Select-AzureRmSubscription -SubscriptionId $RunAsConnection.SubscriptionID  | Write-Verbose
            }
        } 
    }
    catch {
        if (!$RunAsConnection) {
            $RunAsConnection | fl | Write-Output
            Write-Output $_.Exception
            $ErrorMessage = "Connection to Azure was not able to be established."
            throw $ErrorMessage
        }

        throw $_.Exception
    }
}

Managed Identities are supported only via the Az class so we just need to check if the ManagedIdentity is true…if it is then we are wanting the Az class loaded. Else perform the existing check.

Testing

Testing is kind of tricky. Think we are updating our modules on a cadence so how can we confirm the process is actually working every time? Here is a scrip that will check if the module for a specific use case exists, Az.KeyVault, Remove it, Install an older version via URI, then remotely kick off the job.

Set-AzContext -Subscription "xxxxxxx-xxxx-xxxx-xxxx-xxxxxxxx"
$resourceGroupName = "rg-automationAccount"
$automationAccountName = "aaautomationaccount"
$runbookName = "Update-AutomationAzureModulesForAccount"
$runbookParams = @{"ResourceGroupName"=$resourceGroupName; "AutomationAccountName" = $automationAccountName; "login"= $true; "AzureModuleClass" = "Az"; "ManagedIdentity" = $true}
$installedKeyVaultModuleVersion = Get-AzAutomationModule -ResourceGroupName $resourceGroupName -AutomationAccountName $automationAccountName -Name "Az.KeyVault" | Select-Object -Property Version
Write-Host "Current version Installed is $installedKeyVaultModuleVersion"

if ($installedKeyVaultModuleVersion){
Remove-AzAutomationModule -AutomationAccountName $automationAccountName -Name "Az.KeyVault" -ResourceGroupName $resourceGroupName -Force
New-AzAutomationModule -AutomationAccountName $automationAccountName -Name "Az.KeyVault" -ContentLinkUri "https://www.powershellgallery.com/api/v2/package/Az.KeyVault/3.4.4" -ResourceGroupName $resourceGroupName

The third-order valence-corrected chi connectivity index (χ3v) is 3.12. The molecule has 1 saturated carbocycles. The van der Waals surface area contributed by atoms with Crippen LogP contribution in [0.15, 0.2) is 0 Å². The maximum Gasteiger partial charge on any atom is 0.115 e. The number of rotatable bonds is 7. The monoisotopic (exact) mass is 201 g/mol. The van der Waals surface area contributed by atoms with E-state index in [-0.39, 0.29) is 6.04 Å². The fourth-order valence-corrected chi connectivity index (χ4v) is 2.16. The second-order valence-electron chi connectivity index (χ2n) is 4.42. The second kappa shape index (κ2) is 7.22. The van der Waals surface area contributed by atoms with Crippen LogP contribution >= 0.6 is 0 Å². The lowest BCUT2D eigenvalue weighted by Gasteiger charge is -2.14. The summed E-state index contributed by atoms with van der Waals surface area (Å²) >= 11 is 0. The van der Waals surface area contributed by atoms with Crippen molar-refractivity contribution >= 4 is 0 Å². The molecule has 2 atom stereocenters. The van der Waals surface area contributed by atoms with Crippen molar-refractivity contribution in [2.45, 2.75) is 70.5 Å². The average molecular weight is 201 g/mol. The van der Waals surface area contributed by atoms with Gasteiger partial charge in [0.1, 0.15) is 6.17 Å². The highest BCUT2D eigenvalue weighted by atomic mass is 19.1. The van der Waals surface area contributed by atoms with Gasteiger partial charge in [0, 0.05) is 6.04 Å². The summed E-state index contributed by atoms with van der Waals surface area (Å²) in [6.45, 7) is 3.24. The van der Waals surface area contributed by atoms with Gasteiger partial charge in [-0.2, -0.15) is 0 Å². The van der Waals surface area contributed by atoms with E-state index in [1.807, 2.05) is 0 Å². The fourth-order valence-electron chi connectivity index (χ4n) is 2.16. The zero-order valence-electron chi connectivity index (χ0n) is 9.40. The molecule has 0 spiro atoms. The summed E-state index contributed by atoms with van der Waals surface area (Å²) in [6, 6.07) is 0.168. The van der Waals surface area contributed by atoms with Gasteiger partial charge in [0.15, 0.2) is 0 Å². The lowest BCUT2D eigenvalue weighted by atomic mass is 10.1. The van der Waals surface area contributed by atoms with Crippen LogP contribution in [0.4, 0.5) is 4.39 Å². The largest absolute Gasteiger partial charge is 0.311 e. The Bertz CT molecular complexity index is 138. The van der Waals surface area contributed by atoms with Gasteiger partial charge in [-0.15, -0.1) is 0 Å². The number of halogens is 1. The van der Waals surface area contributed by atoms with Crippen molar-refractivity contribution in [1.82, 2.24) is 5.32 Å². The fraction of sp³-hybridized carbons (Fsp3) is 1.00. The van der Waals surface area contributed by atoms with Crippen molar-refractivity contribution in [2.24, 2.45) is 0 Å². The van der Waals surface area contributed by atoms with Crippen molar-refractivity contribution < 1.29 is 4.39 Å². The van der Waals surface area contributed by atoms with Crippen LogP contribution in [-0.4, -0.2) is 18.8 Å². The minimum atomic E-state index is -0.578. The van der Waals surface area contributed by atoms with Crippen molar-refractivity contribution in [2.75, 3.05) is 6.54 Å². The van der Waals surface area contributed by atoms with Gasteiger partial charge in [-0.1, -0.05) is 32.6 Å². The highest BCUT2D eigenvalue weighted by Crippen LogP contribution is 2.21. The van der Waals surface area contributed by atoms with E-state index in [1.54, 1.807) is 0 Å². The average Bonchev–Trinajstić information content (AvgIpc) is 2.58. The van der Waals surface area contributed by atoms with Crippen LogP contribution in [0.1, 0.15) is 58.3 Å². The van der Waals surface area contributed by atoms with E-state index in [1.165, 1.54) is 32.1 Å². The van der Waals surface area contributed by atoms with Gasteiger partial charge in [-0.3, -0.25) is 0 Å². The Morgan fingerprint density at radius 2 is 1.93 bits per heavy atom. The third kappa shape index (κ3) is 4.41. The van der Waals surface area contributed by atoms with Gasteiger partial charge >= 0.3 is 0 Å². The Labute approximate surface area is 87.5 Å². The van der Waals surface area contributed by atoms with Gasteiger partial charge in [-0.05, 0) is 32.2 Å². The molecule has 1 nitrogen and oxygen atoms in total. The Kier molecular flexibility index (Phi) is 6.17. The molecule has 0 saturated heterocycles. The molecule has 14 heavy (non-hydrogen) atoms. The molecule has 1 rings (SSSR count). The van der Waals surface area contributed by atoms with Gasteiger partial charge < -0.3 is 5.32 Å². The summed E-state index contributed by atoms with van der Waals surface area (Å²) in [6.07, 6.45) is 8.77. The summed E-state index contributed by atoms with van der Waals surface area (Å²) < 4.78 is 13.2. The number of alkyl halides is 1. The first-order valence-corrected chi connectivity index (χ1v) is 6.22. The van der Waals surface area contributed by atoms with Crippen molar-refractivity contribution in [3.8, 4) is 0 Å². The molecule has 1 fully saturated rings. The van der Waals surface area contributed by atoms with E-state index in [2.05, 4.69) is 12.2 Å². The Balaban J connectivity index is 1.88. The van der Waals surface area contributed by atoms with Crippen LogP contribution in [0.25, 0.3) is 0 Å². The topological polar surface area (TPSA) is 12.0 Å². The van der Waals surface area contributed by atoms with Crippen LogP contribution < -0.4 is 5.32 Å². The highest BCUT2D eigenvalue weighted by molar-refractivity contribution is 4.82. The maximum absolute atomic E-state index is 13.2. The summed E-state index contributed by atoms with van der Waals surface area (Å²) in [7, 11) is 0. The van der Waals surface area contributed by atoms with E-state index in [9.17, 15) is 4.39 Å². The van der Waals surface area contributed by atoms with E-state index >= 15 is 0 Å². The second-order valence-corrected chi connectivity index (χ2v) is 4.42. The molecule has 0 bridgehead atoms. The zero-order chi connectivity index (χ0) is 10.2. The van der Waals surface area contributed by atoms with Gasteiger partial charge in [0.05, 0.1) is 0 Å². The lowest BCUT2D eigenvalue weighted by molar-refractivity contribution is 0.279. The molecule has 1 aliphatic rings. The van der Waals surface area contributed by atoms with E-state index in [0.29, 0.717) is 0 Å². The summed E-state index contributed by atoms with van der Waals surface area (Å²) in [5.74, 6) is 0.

$installedKeyVaultModuleVersion = Get-AzAutomationModule -ResourceGroupName $resourceGroupName -AutomationAccountName $automationAccountName -Name "Az.KeyVault" | Select-Object -Property Version, ProvisioningState

while ($installedKeyVaultModuleVersion.ProvisioningState -ne 'Succeeded'){
    Start-Sleep -s 10
    $installedKeyVaultModuleVersion = Get-AzAutomationModule -ResourceGroupName $resourceGroupName -AutomationAccountName $automationAccountName -Name "Az.KeyVault" | Select-Object -Property Version, ProvisioningState
}
Write-Host "Current version Installed is $installedKeyVaultModuleVersion"
Start-AzAutomationRunbook –AutomationAccountName $automationAccountName `
 -Name $runbookName `
 -ResourceGroupName $resourceGroupName `
 -Parameters $runbookParams

 Start-Sleep -s 60
 $installedKeyVaultModuleVersion = Get-AzAutomationModule -ResourceGroupName $resourceGroupName -AutomationAccountName $automationAccountName -Name "Az.KeyVault" | Select-Object -Property Version, ProvisioningState
 while ($installedKeyVaultModuleVersion.ProvisioningState -ne 'Succeeded'){
    Start-Sleep -s 10
    $installedKeyVaultModuleVersion = Get-AzAutomationModule -ResourceGroupName $resourceGroupName -AutomationAccountName $automationAccountName -Name "Az.KeyVault" | Select-Object -Property Version, ProvisioningState
}
Write-Host "Current version Installed is $installedKeyVaultModuleVersion"
}

Next Steps

Now that this script runs the next step would be configure it run at a regular cadence connecting the Runbook to a Schedule and thus create a job. Read my post on leveraging Terraform for the deployments here.

Conclusion

There is a way to automatically update Az modules for Azure Automation accounts that leverage Managed Identities. Hopefully Microsoft will update the existing open source solution but until hopefully this has been useful.